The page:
10 November 2005
Today it is exactly one month since I left the UK to fly out to Afghanistan. I have to smile as I compare where I am today with where I was then: then…….at Heathrow with a load of luggage which cost me an arm and a leg to get on the plane, sad to leave, wondering what to expect….today, missing family and friends but also loving my life and work here.
I am writing this to you from a small, smokey little living room in a rudimentary guest house right in the mountains of Nuristan, where I have come to monitor one of the final processes in the Afghan election process: the Meshrano Jirga (provincial council) elections. The UN needed volunteers to do this, and as the Japanese funding for our project has still not hit UNDP’s bank accounts (or has fallen prey to some bureaucratic hitch?), my manager Scott agreed that I could go. What a unique and exciting opportunity.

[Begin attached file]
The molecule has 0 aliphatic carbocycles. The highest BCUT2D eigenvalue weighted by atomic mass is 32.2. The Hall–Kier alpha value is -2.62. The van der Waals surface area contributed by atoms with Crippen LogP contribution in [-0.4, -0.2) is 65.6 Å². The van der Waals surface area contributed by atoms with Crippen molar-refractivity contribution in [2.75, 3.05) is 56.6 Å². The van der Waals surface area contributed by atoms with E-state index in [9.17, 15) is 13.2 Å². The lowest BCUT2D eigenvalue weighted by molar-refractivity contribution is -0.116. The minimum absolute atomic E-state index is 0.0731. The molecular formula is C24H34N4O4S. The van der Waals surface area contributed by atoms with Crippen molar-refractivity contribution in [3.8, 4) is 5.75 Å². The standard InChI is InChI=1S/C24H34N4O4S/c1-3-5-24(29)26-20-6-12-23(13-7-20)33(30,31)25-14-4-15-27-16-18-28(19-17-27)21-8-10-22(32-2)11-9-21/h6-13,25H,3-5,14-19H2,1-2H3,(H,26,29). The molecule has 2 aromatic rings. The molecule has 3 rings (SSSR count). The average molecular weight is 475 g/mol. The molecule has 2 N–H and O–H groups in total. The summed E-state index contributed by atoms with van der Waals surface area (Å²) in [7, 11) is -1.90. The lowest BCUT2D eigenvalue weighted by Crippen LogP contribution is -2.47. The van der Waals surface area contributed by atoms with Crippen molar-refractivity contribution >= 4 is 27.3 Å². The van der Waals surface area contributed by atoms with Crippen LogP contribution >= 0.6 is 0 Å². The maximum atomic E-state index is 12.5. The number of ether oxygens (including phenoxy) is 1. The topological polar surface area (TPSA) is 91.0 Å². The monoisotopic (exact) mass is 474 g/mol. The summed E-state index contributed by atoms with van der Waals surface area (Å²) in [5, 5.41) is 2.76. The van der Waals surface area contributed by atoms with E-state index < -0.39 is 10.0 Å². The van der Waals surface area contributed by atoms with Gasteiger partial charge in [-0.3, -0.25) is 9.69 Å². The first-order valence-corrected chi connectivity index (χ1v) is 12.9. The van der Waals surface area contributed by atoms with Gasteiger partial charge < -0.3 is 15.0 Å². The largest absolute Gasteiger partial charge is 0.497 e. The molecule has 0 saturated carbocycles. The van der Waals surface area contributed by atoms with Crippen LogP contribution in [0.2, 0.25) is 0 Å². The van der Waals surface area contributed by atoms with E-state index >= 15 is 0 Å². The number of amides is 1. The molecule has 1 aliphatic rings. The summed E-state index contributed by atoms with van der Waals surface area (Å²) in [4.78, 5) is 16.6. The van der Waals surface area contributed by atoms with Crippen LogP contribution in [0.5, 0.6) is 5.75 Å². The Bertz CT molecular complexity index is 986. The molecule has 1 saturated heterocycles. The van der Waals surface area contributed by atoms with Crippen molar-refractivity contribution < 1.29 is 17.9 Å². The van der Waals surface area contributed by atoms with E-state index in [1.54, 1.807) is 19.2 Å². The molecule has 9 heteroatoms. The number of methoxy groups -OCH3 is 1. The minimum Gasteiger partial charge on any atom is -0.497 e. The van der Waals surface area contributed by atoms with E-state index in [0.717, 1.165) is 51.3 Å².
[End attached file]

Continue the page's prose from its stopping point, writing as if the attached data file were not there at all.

My role up here is to observe the process during which the newly elected provincial council members meet for the first time, appoint a chair, deputy chair and secretary before proceeding, a few days later, to the election of their representative to the Meshrano Jirga. We have just had a bowl of rice and beans, wonderful way of warming up after a very cold first provincial council session at the governor’s residence…….but despite the fact that my feet and fingers feel frozen, I feel so honoured to have been part of the process I witnessed this morning—a process which marks stage II of the birth of democracy here in Afghanistan. It was humbling to see how the provincial council members and deputy governor got together for the first time; how they discussed and struggled but nonetheless were eager to understand their election process, procedures and different paper work, how they sought guidance despite the fact that we were there only to observe and provide suggestions, as the process is now theirs to own and run: men with flat hats, wrapped in blankets, desperately trying to shut out the cold creeping in through the doors and windows into the unheated little room in which we were meeting, and a woman, her white embroidered scarf covered by her burqa which she only used outside to cover her face and body from onlookers. It brought tears to my eyes to see how, in a country which many in the West would describe as uncivilised and backward, 6 people sat around the table, discussed what qualities their chair and deputy chair should have; how they went around the table and really listened to each other; how they encouraged the woman to speak—really, democracy is not as alien a concept here as some would want to believe in their Western arrogance. Although, of course, there are also other cases everywhere in the country, with disgruntled candidates venting their frustrations about having lost the election and threatening the internationals to “annoy” them or worse, th people are the minority and no violent act or threat can take away the genuine respect and admiration I feel at this moment for the people of Afghanistan and the commitment I feel to serve this country in my own small way, for the short time that I am here. It is hard to explain—and it may sound very cheesy– but somehow I cannot help but love these people in a brother/sister-like, deep and lasting sort of way….Even when the going gets tough, as it already has these past few weeks, that feeling does not go away. I hope it never does.